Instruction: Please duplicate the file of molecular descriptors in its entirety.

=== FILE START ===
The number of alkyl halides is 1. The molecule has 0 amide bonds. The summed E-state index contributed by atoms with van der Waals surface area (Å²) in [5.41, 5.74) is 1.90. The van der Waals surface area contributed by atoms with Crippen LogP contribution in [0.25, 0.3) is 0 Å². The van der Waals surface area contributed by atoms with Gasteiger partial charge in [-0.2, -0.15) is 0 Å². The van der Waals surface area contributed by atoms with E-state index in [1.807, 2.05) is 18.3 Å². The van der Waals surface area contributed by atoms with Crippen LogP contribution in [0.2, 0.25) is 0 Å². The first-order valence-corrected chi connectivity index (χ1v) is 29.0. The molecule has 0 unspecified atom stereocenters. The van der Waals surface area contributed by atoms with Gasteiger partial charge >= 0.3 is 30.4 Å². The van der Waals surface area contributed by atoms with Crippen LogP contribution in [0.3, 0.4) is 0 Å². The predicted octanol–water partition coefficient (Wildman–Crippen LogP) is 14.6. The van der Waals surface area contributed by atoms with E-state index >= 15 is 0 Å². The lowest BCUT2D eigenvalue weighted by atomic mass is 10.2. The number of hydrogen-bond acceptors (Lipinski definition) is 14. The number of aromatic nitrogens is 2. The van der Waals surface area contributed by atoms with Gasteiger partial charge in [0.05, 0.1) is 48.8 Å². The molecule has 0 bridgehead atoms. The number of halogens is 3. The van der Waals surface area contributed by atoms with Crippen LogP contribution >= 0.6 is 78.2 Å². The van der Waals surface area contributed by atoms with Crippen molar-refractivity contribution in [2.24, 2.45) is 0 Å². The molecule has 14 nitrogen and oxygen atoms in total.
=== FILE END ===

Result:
The number of alkyl halides is 1. The molecule has 0 amide bonds. The summed E-state index contributed by atoms with van der Waals surface area (Å²) in [5.41, 5.74) is 1.90. The van der Waals surface area contributed by atoms with Crippen LogP contribution in [0.25, 0.3) is 0 Å². The van der Waals surface area contributed by atoms with Gasteiger partial charge in [-0.2, -0.15) is 0 Å². The van der Waals surface area contributed by atoms with E-state index in [1.807, 2.05) is 18.3 Å². The van der Waals surface area contributed by atoms with Crippen LogP contribution in [0.2, 0.25) is 0 Å². The first-order valence-corrected chi connectivity index (χ1v) is 29.0. The molecule has 0 unspecified atom stereocenters. The van der Waals surface area contributed by atoms with Gasteiger partial charge >= 0.3 is 30.4 Å². The van der Waals surface area contributed by atoms with Crippen LogP contribution in [0.3, 0.4) is 0 Å². The predicted octanol–water partition coefficient (Wildman–Crippen LogP) is 14.6. The van der Waals surface area contributed by atoms with E-state index >= 15 is 0 Å². The lowest BCUT2D eigenvalue weighted by atomic mass is 10.2. The number of hydrogen-bond acceptors (Lipinski definition) is 14. The number of aromatic nitrogens is 2. The van der Waals surface area contributed by atoms with Gasteiger partial charge in [0.05, 0.1) is 48.8 Å². The molecule has 0 bridgehead atoms. The number of halogens is 3. The van der Waals surface area contributed by atoms with Crippen LogP contribution >= 0.6 is 78.2 Å². The van der Waals surface area contributed by atoms with Crippen molar-refractivity contribution in [2.24, 2.45) is 0 Å². The molecule has 14 nitrogen and oxygen atoms in total.